The Road to Newgate
by Kate Braithwaite
Publication Date: July 16, 2018
Crooked Cat Books
Paperback & eBook; 280 Pages
What price justice?
Titus Oates, an unknown preacher, creates panic with wild stories of a Catholic uprising against Charles II. The murder of a prominent Protestant magistrate appears to confirm that the Popish Plot is real.
Only Nathaniel Thompson, writer and Licenser of the Presses, instinctively doubts Oates’s revelations. Even his young wife, Anne, is not so sure. And neither know that their friend William Smith has personal history with Titus Oates.
When Nathaniel takes a public stand, questioning the plot and Oates’s integrity, the consequences threaten them all.
“Moved me greatly and brought tears to my eyes. Gripping, moving and brilliantly captures this tense and sometimes brutal episode in late seventeenth-century English history.” -Andrea Zuvich, Author & Historian
“A real pleasure to read,” -Denis Bock, author of The Ash Garden & The Communist’s Daughter
“Meticulously researched, vividly imagined, and deftly plotted. Rich, resonating and relevant.” -Catherine Hokin, author of Blood & Roses, the story of Margaret of Anjou.
About the Author
Kate Braithwaite grew up in Edinburgh but has lived in various parts of the UK, in Canada and the US. Her first novel, CHARLATAN, was long-listed for the Mslexia New Novel Award and the Historical Novel Society Novel Award in 2015. Her next book, THE ROAD TO NEWGATE was released on July 16, 2018.
Kate and her family live in West Chester, Pennsylvania.
Coffee and Ink’s Review
Okay. If the cat will let me alone, I can write this review.
I’m not always a fan of present tense, but when it’s done well, the technique is undetectable once the story is underway, and this was the case for The Road to Newgate. Told in the first person by three characters, I felt each character had their own voice, and I did not have to look back at the chapter heading to recall whose point of view I was in. Lovely, flawless technique :D.
I’m not terribly familiar with the time period though I vividly recall the Great Fire display at the London Museum when we were there in 2010. But even so, the background was so well researched and well presented that it flowed seamlessly with the story, in vivid color.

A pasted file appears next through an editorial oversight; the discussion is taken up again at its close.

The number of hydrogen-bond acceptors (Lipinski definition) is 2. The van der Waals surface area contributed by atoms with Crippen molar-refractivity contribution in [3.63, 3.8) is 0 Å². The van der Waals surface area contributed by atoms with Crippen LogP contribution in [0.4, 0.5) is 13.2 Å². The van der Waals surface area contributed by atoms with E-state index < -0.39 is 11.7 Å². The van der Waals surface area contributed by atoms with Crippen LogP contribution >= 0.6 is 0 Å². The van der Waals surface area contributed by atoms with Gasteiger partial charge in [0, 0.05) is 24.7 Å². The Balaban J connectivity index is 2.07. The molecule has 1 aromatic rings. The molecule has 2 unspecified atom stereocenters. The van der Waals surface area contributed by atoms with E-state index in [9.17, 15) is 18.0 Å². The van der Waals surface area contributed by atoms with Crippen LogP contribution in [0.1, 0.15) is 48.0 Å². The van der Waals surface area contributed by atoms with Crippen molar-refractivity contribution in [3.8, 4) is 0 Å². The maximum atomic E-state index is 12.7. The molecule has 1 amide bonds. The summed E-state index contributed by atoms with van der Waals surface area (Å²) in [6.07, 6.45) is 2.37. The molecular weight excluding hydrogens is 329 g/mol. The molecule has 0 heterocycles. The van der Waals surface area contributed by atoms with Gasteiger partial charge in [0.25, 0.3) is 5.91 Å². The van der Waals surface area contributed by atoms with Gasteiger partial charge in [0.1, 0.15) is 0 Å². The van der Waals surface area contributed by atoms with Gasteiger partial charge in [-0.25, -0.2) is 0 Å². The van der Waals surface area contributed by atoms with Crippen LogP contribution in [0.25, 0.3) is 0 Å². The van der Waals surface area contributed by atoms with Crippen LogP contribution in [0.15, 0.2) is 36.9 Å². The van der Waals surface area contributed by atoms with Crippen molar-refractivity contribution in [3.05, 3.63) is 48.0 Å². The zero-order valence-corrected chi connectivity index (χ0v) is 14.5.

The plot is complicated (just the way I like it) and I’m not even sure I can capture the essence of it, but here goes: The Protestants are in power, imprisoning and executing Catholics left and right because of their own paranoia about plots against the king by the pope and his followers and fearing their own deposition from power. Into this mess swaggers Titus Oates, a real person in this drama, (I love the afterwords in books, especially those of historical authors) who accuses fellow Londoners of Popish Plots against the Crown.
The murder of a magistrate, Sir Edmund Godfrey, sets the story in motion. Nat and his wife Anne are caught up in these events when Nat begins to write for the public about his misgivings about the murder, that Titus Oates has painted it as yet another murder by the Jesuits (and men die by his word). This brings Titus Oates down upon his head. I highly recommend this book for readers of 17th century England who will enjoy the level of research. For lovers of historical mysteries, this one is a wonderful puzzle, a little different than the usual mystery plot. Lovely, twisty plot had me wondering to nearly the last page if Nat, Anne, and William were going to get out of their dire situation. Titus, though an onerous person, had great influence for a period of time and the novel reflects his rise and fall. I use the word “satisfying” a lot when I review books I really loved, but once all the pieces fell together, that’s exactly how I felt at the end.
Blog Tour Schedule
Thursday, January 10
Review & Excerpt at The Book Junkie Reads
Friday, January 11
Review at Passages to the Past
Monday, January 14
Guest Post at Short Book and Scribes
Tuesday, January 15
Review at Pursuing Stacie
Wednesday, January 16
Excerpt at Historical Fiction with Spirit
Thursday, January 17
Review & Excerpt at Locks, Hooks and Books
Monday, January 21
Review at Bookish Rantings
Tuesday, January 22
Feature at CelticLady’s Reviews
Wednesday, January 23
Interview at Passages to the Past
During the Blog Tour we will be giving away a paperback copy of The Road to Newgate! To enter, please use the Gleam form below.
– Giveaway ends at 11:59pm EST on January 25th. You must be 18 or older to enter.
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– Only one entry per household.
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– Winner has 48 hours to claim prize or new winner is chosen.